Newsletter Archive

As a Group, Older Drivers Are Typically Safe Drivers*

According to AARP Driver Safety, accidents involving older adult’s decreases as age increases. Research attribute this decline to self-imposed limitations such as driving fewer miles, avoiding night driving, rush-hour traffic and other difficult conditions.

Older Driver Statistics:
  • Older drivers, especially after age 75, have a higher risk of being involved in a collision for every mile they drive
  • The rate of fatalities increases slightly after age 65 and significantly after age 75 due to increased inability to withstand the physical trauma that often occurs with age.
*Information based on a publication and research conducted by The Hartford and MIT Age Lab.

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Giving Up the Keys

Attaining a driver’s license is one of life’s “rites of passage.” It symbolizes adulthood, freedom, independence and responsibility for one’s actions. Relinquishing the car keys is a not so welcome “rite of passage.”

Telling older adults they aren’t capable of doing something as basic and essential as driving is a humiliating reminder of losing what made getting a driver’s license so important in the first place.  Not being able to drive may represent the end of life as they’ve known it. Relinquishing the right to drive could affect where they live, who they see, what interests and activities they can pursue.

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Denver Regional Mobility Council (DRMAC): Mobility and access for all!!
Contact DRMAC’s Transportation Information and Assistance Center to find out about transportation options available in the greater Denver metro area. Information is available three ways:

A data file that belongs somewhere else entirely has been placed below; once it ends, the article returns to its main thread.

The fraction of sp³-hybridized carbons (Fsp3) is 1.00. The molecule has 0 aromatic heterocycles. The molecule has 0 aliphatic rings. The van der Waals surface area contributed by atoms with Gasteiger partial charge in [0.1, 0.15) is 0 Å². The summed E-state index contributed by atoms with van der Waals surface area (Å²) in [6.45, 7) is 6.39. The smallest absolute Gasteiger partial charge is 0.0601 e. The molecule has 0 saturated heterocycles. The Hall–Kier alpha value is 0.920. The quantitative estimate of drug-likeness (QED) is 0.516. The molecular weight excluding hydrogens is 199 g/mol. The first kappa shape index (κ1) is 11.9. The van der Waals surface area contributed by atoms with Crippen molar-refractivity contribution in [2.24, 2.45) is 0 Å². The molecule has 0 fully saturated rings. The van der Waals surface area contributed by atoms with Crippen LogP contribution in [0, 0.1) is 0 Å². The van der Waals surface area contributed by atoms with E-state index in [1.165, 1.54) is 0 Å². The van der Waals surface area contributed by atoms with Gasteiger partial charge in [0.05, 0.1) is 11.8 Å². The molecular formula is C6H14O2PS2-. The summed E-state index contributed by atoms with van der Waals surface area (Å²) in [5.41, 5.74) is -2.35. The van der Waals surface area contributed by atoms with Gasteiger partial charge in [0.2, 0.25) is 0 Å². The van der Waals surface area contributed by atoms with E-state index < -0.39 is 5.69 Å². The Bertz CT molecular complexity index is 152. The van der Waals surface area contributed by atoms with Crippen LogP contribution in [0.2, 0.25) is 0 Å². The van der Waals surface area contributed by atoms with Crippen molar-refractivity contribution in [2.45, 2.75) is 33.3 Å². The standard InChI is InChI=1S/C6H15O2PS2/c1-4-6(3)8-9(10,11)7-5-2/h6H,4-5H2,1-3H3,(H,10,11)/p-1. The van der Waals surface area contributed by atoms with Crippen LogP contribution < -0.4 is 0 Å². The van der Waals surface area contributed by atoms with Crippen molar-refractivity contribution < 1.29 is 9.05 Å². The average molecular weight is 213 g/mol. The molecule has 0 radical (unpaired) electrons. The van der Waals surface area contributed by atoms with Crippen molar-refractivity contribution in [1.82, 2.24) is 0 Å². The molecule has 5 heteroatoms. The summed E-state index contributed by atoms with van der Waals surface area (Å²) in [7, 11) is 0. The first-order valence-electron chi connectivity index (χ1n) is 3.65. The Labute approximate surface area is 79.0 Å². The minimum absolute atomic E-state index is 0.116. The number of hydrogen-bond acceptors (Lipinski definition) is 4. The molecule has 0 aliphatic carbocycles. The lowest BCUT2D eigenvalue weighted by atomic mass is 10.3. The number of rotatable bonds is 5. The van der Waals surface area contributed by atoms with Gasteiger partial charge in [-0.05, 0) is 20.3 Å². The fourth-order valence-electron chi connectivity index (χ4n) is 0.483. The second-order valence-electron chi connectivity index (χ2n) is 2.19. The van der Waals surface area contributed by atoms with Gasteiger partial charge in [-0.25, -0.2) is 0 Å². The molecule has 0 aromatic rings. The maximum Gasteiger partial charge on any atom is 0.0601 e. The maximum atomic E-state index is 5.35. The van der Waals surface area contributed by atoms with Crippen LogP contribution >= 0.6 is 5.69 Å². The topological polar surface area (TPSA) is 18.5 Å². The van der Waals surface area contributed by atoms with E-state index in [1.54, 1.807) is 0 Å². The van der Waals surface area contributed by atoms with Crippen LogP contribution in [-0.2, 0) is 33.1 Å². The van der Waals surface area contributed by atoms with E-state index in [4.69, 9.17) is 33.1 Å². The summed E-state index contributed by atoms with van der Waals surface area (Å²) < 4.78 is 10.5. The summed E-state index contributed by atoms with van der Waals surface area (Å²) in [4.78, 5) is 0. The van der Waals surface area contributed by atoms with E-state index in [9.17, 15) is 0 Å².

1. Request a copy of DRMAC’s transportation guide: the Getting There Guide (see phone number and webs address below).
  2. Contact DRMAC’s Information and Assistance phone line at 303-243-3113 to receive an individualized consultation about your transportation needs.
  3. Visit the DRMAC website and use TransitOptions, an interactive web tool designed to identify possible transportation resources. DRMAC Does Not Provide Transportation Services.
Alzheimer’s Association of Colorado
The Alzheimer’s Association Colorado Chapter is the premier source of information and support for the more than 67,000 Coloradans with Alzheimer’s disease, their families and caregivers.  Through its statewide network of offices, the Alzheimer’s Association offers education, counseling, support groups and a 24-hour Helpline at no cost to families.

In addition, the Alzheimer’s Association is the largest non-profit funder of research in the world.  Contributions help fund advancements in research to prevent, treat and eventually conquer this disease.
The Alzheimer’s Association also advocates for those living with Alzheimer’s and their families on related legislative issues, and with health and long-term care providers. For information call the Alzheimer’s Association 24/7 bilingual Helpline at 800-272-3900, or visit
Colorado Area Agencies on Aging
Each Area Agency on Aging serves specific Colorado counties. They provide lists of alternate transportation services such as volunteer driver services and older adult special transit organizations and agencies. In addition, they assist in locating other services to help with older adults daily living needs such as stores that provide home delivered groceries and/or prescriptions, social activities, delivery, transportation alternatives that provide access to social, medical etc. To find a list and specific information about each Area Agencies on Aging, search for Colorado Area Agencies on Aging.

Mile High United Way 211
Mile High United Way’s 2-1-1 is a free and confidential community referral services that connects callers with resources that address transportation assistance, senior issues, basic needs and other types of assistance. Trained referral specialists are multi-lingual and available to help individuals with real-time resources in our community.  Dial 2-1-1 or call 866-760-6489 toll free to chat live with a resources specialist or go to their website

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Be Prepared to Address the Issue of Safe Driving

Don’t assume a single conversation will resolve the issue, this is a process. Ideally, the first conversations about safety should start long before driving becomes a problem.

Early, occasional and honest conversations establishes a pattern where issues can be openly dealt with. One of the most important parts of mutual conversations is to pay attention, listen to what the older adult is saying, their concerns and fears.

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